To underscore the stern message they sent to Pence, six Republicans — Murkowski, Isakson and Sens. Lamar AlexanderAndrew (Lamar) Lamar AlexanderChina stalled reporting genetic information about COVID-19, angering WHO: report Senate GOP chairman criticizes Trump withdrawal from WHO Trump: US 'terminating' relationship with WHO MORE (Tenn.), Susan CollinsSusan Margaret CollinsClyburn: Cowed GOP ascribes 'mystical powers' to Trump Trump pushes back against GOP senators' criticism of dispersal of protesters in Lafayette Square: 'You got it wrong' Trump, Biden battle to shape opinion on scenes of unrest MORE (Maine), Cory GardnerCory Scott GardnerSenate Republicans urge Trump to tone down rhetoric on protests The Hill's Campaign Report: Minneapolis protests rock the nation McConnell: Next coronavirus bill will be final COVID-19 package MORE (Colo.) and Mitt RomneyWillard (Mitt) Mitt RomneyOvernight Defense: Pentagon chief says he opposes invoking Insurrection Act for protests | White House dodges on Trump's confidence in Esper | 'Angry and appalled' Mattis scorches Trump Republicans stand by Esper after public break with Trump 7 GOP senators slam State Dept for 'slow and inefficient policy' on passports MORE (Utah) — voted for the Democratic proposal. But the 52-44 vote fell short of the 60 needed to advance the bill.

Murkowski said after the votes that she told Pence the shutdown has to end as quickly as possible.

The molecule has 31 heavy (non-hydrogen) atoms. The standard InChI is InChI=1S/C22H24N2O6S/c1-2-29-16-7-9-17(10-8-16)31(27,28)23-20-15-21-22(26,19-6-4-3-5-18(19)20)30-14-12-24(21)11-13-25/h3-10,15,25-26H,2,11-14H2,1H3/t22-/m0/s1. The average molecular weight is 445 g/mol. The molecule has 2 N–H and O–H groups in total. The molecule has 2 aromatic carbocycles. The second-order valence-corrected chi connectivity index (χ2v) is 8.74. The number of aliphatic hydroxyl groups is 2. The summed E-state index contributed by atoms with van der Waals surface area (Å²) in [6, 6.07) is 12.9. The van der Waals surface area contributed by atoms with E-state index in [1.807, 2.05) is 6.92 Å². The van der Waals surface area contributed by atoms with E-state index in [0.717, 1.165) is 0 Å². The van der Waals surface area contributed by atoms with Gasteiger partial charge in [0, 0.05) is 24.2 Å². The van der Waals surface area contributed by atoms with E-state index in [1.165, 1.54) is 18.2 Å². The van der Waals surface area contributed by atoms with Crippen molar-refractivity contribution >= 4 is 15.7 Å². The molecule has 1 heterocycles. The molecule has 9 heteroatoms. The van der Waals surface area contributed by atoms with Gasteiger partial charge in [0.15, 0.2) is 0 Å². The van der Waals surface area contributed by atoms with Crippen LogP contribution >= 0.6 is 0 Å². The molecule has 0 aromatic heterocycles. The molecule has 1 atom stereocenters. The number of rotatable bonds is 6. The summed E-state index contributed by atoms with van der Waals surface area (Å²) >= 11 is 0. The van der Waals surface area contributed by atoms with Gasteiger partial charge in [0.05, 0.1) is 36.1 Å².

“I reminded colleagues that I was feeling a very keen sense of urgency on this because Alaska has the highest number of federal workers that are impacted by the partial shutdown and we needed to get this open now,” said Murkowski, who is supporting a measure with Democratic Sens. Ben CardinBenjamin (Ben) Louis CardinOn The Money: GOP turning against new round of ,200 rebate checks | Millions of Americans frustrated by delayed unemployment checks | Senate votes to give coronavirus relief program more flexibility GOP senator blocks bill giving flexibility to small-business loans but says deal near With capital, communities of color can lead our economic revival MORE (Md.) and Chris Van HollenChristopher (Chris) Van HollenHillicon Valley: Twitter flags Trump tweet for 'glorifying violence' | Cruz calls for criminal investigation into Twitter over alleged sanctions violations | Senators urge FTC to investigate TikTok child privacy issues Democratic senators urge regulators to investigate Instacart over 'tip baiting' Senate Dems press DOJ over coronavirus safety precautions in juvenile detention centers MORE (Md.) that would reopen the government for three weeks without providing wall funding. 

Isakson’s spokeswoman, Amanda Maddox, said her boss "spoke to his colleagues at today’s lunch to share his reasoning for voting the way he planned.” 

“He didn’t know the vice president would be at today’s lunch when he decided on making the speech,” Maddox said. “He wasn’t trying to send any message but was merely speaking his conscience.”